Make haste slowly!
20 July, 2014
I must admit to being a little shell-shocked with the past 7 months’ activities. It has been a total whirlwind of travelling, teaching, experiencing new places and people and now I have landed back on planet reality!
But time to reflect before plunging into the next phase.
January – completing my masters degree and finding out I had been awarded a distinction! What can I say? Three years of focused learning/investigations into weaving, art history, philosophy, materials, writing essays and fine-tuning things, but most of all, learning about how I think, how others think things through, what art can mean, abstracting ideas and honing in on specifics and details in order to create something that means many different things to different people. I knew when I began the MA that I would learn so much and develop as a person and an artist, but I have truly discovered so much more through this process than I could possibly have imagined. I would encourage you, if it is something you have considered doing, take the plunge.
February – immersed in finalising details for workshops in New Zealand, February swooshed by. Packing my exhibition and teaching materials into two suitcases, as well as a few clothes for a two month visit, took a fair bit of trial and error, and eventual sitting on the suitcases to squeeze out enough air to close the zips!
March – arriving in New Zealand and hitting the ground running. Agnes didn’t give me time to breathe, which was probably a good thing! Straight into the Professional Weavers Network Conference at Coopers Beach, North Island. Stunning area of natural beauty. The first leg of our joint exhibition Nature in the Making at the Earth House, Peria. A huge thank you to Dhaj Sumner, amazing lady and so warm-hearted, who created the Earth House in the first place, and gave us such a welcome! Great reception of our work – it looks like it was made to live here! Continuing preparations for the start of the teaching tour, although a little time to visit a couple of places for geology and relaxation. Then on tour. A series of workshops travelling from North to South, from Oruru, through Whangerei, Auckland, Hamilton, Wellington, meeting lots of new people, lovely weavers, stunning scenery and warm welcomes from generous hosts. including an unexpected holiday in Wellington thanks to Robyn and Dave Parker.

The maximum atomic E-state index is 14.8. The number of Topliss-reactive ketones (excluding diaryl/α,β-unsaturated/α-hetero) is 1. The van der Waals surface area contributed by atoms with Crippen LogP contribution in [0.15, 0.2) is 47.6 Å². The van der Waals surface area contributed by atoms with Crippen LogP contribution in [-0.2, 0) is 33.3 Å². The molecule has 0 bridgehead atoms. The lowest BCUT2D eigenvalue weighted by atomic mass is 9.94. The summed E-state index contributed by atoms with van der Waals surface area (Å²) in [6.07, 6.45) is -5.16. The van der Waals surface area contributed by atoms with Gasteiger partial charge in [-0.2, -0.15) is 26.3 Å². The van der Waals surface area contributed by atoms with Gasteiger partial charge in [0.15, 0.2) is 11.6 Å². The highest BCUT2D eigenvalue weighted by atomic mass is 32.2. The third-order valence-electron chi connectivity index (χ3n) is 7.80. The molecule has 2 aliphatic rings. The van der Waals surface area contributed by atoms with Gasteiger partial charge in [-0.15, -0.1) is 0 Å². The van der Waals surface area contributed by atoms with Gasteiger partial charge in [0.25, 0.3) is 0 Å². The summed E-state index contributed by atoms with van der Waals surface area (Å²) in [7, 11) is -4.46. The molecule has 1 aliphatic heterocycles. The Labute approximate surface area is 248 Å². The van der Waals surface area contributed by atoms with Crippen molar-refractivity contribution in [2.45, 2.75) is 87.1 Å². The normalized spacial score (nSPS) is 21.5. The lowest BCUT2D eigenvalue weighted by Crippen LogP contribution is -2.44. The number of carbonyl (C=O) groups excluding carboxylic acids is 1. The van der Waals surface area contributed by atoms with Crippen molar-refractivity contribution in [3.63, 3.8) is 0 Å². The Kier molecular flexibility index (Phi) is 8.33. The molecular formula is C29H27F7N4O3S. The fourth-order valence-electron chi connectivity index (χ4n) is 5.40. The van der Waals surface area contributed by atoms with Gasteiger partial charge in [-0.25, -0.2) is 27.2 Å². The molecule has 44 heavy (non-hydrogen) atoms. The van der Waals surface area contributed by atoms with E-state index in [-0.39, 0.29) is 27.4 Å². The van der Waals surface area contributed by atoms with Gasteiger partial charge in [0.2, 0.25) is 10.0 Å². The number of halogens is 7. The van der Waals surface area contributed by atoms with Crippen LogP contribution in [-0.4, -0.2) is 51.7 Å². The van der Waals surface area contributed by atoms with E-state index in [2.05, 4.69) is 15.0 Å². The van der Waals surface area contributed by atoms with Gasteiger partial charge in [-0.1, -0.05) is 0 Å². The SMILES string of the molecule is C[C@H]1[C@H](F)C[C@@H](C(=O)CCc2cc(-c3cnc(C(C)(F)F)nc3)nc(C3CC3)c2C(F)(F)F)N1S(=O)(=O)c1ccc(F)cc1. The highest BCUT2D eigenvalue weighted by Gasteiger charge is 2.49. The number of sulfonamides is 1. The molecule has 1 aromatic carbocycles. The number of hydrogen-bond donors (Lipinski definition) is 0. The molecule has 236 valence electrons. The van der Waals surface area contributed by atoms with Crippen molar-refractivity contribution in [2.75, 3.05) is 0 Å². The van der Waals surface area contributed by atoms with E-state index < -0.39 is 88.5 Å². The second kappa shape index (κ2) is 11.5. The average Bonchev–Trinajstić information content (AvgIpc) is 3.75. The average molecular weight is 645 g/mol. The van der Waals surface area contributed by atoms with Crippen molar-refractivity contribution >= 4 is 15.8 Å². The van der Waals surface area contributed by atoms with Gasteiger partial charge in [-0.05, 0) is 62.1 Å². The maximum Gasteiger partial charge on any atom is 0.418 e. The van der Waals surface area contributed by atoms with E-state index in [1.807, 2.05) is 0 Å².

April – over the straits to South Island. Workshops in Blenheim, Canterbury, Timaru and Dunedin meeting felters as well as weavers and making new friends all the way. A short break and chill time in Nelson, thanks to Sue and Tom Broad. Setting up for the second of our exhibitions in New Zealand at Arts in Oxford, near to Christchurch. Delighted with the gallery – lovely space and warm people. Special thanks to Rachel McRobb, the gallery manager, and the volunteers, especially Celia for her generosity in sharing her love of local pigments! The work looks amazing in this fine-art gallery space! And thanks to our hosts here, Wilson and George! And in Timaru, lovely Mary and Gary Anderson. Then after the Creative Fibres Forum Festival at Dunedin, a holiday incorporating lots of geology and the west coast. Amazing! Firsts include seeing albatross, Hector’s Dolphins and 3 Keas.
May – home again and trying hard to absorb all the sights and sounds of New Zealand whilst preparing for the Complex Weavers Seminars in Tacoma. Learning how to cut and twist paper for weaving, and busily weaving some more samples to enhance my presentation on textural techniques for 4 – 8 shafts, the month zoomed by.